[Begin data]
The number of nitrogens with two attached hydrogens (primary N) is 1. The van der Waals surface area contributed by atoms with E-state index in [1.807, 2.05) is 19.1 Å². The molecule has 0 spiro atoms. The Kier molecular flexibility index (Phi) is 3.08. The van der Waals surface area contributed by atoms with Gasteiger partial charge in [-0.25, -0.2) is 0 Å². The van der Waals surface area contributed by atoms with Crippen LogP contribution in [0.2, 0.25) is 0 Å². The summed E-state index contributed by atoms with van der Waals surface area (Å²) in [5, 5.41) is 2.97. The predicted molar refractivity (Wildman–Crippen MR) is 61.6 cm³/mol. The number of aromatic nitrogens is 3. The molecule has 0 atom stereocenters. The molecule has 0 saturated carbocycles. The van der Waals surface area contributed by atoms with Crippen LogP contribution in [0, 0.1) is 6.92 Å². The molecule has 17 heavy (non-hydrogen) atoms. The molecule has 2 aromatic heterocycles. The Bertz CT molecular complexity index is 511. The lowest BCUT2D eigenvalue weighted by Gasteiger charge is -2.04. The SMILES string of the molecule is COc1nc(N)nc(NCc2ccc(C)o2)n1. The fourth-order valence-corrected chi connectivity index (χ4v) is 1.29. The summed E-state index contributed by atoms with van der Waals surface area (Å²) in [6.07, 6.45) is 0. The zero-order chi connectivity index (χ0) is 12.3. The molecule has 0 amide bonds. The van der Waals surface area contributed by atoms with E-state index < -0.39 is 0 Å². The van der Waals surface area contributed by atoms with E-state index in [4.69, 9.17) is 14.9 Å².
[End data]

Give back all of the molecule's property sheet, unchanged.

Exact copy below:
The number of nitrogens with two attached hydrogens (primary N) is 1. The van der Waals surface area contributed by atoms with E-state index in [1.807, 2.05) is 19.1 Å². The molecule has 0 spiro atoms. The Kier molecular flexibility index (Phi) is 3.08. The van der Waals surface area contributed by atoms with Gasteiger partial charge in [-0.25, -0.2) is 0 Å². The van der Waals surface area contributed by atoms with Crippen LogP contribution in [0.2, 0.25) is 0 Å². The summed E-state index contributed by atoms with van der Waals surface area (Å²) in [5, 5.41) is 2.97. The predicted molar refractivity (Wildman–Crippen MR) is 61.6 cm³/mol. The number of aromatic nitrogens is 3. The molecule has 0 atom stereocenters. The molecule has 0 saturated carbocycles. The van der Waals surface area contributed by atoms with Crippen LogP contribution in [0, 0.1) is 6.92 Å². The molecule has 17 heavy (non-hydrogen) atoms. The molecule has 2 aromatic heterocycles. The Bertz CT molecular complexity index is 511. The lowest BCUT2D eigenvalue weighted by Gasteiger charge is -2.04. The SMILES string of the molecule is COc1nc(N)nc(NCc2ccc(C)o2)n1. The fourth-order valence-corrected chi connectivity index (χ4v) is 1.29. The summed E-state index contributed by atoms with van der Waals surface area (Å²) in [6.07, 6.45) is 0. The zero-order chi connectivity index (χ0) is 12.3. The molecule has 0 amide bonds. The van der Waals surface area contributed by atoms with E-state index < -0.39 is 0 Å². The van der Waals surface area contributed by atoms with E-state index in [4.69, 9.17) is 14.9 Å².